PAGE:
Sri Lankan vote tests a peacemaking strategy
Saturday's elections in an old Tamil Tiger stronghold offer the prospect of more autonomy and an end to civil war.
(Page 2 of 2)
But many observers say the TMVP is intimidating voters into backing the government's UPFA. "There may not have been much open violence but there's been a lot of hidden intimidation," says Jehan Perera, an analyst with the National Peace Council, an advocacy group in Colombo. "Though the TMVP goes canvassing without guns, everyone knows there are men in guns waiting in vans nearby."Skip to next paragraph
Subscribe Today to the Monitor
But analysts say that if the government wins in the east, it should not be attributed to intimidation alone. Voting along ethnic lines may also play a part.
Eastern Sri Lanka has a recent history of conflict between Muslims and Tamils, though the two communities once got along well. Tamil voters, says Mr. Perera, know that if the opposition United National Party wins, the chief minister may well be a Muslim. But if the UPFA wins, the chief minister will likely be a Tamil, because Sinhalese constitute the smallest of the three ethnic communities in the east.
The government may also benefit from the fact that the east has remained largely peaceful in recent months. The government has begun redevelopment work, building a new road network. It is seeking $1.8 billion in international aid to rebuild the area and bring investment and tourism to an area that boasts a 265-mile coastline.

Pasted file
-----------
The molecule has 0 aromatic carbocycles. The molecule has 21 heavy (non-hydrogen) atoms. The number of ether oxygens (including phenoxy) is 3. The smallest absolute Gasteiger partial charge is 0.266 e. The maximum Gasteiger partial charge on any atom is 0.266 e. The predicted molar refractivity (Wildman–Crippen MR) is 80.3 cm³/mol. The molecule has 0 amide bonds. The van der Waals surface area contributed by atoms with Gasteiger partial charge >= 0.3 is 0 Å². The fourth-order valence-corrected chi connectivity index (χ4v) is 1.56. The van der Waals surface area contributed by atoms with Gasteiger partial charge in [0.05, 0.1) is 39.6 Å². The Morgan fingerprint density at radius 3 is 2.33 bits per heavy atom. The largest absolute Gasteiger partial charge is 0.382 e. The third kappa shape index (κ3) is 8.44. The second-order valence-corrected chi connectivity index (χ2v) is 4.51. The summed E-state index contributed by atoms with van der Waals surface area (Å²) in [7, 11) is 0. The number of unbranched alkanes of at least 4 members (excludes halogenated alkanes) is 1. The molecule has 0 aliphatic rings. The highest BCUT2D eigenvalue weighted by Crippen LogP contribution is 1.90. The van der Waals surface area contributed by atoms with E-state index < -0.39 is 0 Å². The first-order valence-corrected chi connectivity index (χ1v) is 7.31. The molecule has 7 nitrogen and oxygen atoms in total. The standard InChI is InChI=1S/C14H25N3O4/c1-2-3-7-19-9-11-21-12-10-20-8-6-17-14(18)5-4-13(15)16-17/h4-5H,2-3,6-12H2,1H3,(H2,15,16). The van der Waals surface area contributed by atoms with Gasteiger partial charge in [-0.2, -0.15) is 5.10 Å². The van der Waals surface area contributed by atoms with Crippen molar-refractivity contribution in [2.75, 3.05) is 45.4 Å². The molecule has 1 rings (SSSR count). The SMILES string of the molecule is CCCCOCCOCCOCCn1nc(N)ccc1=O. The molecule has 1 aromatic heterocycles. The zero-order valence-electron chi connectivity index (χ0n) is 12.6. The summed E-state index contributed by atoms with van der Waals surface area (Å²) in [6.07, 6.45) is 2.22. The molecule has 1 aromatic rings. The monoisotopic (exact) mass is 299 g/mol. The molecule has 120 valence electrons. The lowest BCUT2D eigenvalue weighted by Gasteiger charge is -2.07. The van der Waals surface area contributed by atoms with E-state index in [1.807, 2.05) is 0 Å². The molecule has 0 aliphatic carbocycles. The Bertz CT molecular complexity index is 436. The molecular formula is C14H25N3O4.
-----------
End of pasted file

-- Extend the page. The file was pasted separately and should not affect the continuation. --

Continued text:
But analysts say that though there are improvements in the east, the sufferings endured by people here in recent years – from displacement to child recruitment and disappearances – could backfire against the government. "It's really up in the air," says Paikiasothy Saravanamuttu, executive director of the Centre for Policy Alternatives, a think tank in Colombo.
Speaking from his church in Trincomalee, Father George Dissanayake, a former member of the monitoring team that oversaw a now defunct cease-fire agreement, said some Tamils hoped elections would be the first step in achieving greater autonomy for the region. "The east could also become a model of how all three communities can live together peacefully," he says.
However well elections go in the east, fighting continues in the north. "The fate of the north is still in contention," says Dr. Saravanamuttu.